Molecular Breast Imaging Detects Cancers Missed by Mammography and Ultrasound
(ChemotherapyAdvisor) – Breast–specific gamma imaging (BSGI) detected malignant or high-risk lesions in patients with negative or indeterminate mammographic results and improved management compared with ultrasound, results of a multicenter clinical patient registry published in the American Journal of Roentgenology have found.
The study, designed to identify patients who might benefit from use of molecular breast imaging techniques such as BSGI, included 1,042 patients, 85% of whom had dense breast tissue. BSGI was recommended when the patient had at least two indications: “equivocal or negative mammogram or sonogram and an unresolved clinical concern; personal history of breast cancer or current cancer diagnosis; palpable masses negative on mammographic and sonographic examination; radiodense breast tissue; or high risk for breast cancer,” the investigators noted.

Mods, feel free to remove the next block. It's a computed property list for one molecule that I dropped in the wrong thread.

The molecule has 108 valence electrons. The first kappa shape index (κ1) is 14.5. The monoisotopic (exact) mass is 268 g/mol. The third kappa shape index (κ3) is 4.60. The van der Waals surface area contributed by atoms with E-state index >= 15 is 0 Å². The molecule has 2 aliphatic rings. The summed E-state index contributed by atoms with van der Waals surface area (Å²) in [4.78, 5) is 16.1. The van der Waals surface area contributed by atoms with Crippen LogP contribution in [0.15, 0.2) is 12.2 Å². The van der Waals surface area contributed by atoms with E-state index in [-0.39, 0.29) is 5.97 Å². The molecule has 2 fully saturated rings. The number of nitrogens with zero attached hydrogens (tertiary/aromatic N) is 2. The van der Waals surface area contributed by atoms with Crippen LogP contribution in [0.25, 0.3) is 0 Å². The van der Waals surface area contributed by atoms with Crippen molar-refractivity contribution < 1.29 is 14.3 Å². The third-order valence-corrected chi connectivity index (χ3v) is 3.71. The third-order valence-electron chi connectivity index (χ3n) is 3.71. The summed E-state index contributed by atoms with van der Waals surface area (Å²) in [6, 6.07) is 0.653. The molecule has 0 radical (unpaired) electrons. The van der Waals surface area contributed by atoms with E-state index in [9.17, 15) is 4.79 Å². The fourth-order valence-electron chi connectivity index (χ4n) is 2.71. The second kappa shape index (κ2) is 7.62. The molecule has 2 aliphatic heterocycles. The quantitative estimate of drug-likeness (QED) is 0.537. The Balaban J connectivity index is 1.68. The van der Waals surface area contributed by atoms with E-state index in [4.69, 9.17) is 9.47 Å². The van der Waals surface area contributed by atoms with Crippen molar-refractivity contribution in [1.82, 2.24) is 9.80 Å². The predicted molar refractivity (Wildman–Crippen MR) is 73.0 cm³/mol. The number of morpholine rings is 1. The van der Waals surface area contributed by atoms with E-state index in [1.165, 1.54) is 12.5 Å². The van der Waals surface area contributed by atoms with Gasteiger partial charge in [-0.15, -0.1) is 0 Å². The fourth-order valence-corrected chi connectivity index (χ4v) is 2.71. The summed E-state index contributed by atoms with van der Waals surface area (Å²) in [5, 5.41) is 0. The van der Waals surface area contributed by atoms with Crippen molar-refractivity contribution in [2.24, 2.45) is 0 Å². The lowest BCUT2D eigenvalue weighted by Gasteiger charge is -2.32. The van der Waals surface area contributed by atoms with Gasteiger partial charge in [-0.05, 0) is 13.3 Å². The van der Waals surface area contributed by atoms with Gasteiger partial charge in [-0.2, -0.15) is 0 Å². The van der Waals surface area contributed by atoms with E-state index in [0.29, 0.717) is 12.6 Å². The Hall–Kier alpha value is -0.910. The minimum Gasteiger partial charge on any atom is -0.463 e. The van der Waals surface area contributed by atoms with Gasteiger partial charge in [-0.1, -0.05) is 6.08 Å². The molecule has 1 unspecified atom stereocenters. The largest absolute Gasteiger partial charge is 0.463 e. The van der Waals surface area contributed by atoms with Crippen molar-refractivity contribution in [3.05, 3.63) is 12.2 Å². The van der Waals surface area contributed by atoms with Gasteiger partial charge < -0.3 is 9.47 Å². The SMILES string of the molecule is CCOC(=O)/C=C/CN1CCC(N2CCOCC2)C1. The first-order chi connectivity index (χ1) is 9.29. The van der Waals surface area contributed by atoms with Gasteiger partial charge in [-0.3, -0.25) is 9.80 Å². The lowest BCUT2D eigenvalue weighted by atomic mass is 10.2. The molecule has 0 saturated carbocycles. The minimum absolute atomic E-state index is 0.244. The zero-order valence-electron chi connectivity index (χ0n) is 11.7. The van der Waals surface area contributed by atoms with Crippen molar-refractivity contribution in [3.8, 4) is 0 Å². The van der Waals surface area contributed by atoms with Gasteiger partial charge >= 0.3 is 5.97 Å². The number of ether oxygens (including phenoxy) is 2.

BSGI had an overall sensitivity of 91% vs. 74% for mammography and 84% for ultrasound. Negative predictive value for BSGI was 96%; specificity, 77%. Results were positive in 408 patients (227 malignant or high-risk lesions requiring additional intervention), negative in 634 (23 with malignant or high-risk lesions), and indeterminate in 69 (all benign lesions).
For patients who had adjunctive imaging procedures with results discordant from those for mammography, BSGI provided higher diagnostic accuracy than ultrasound (77% vs. 35%). BSGI was also more effective than ultrasound in contributing to patient management when the results of these studies changed the diagnosis provided by mammography.
The BSGI procedures, during which patients receive a pharmaceutical tracing agent, were conducted with the Dilon 6800R Gamma Camera, manufactured by Dilon Diagnostics, Newport News, VA.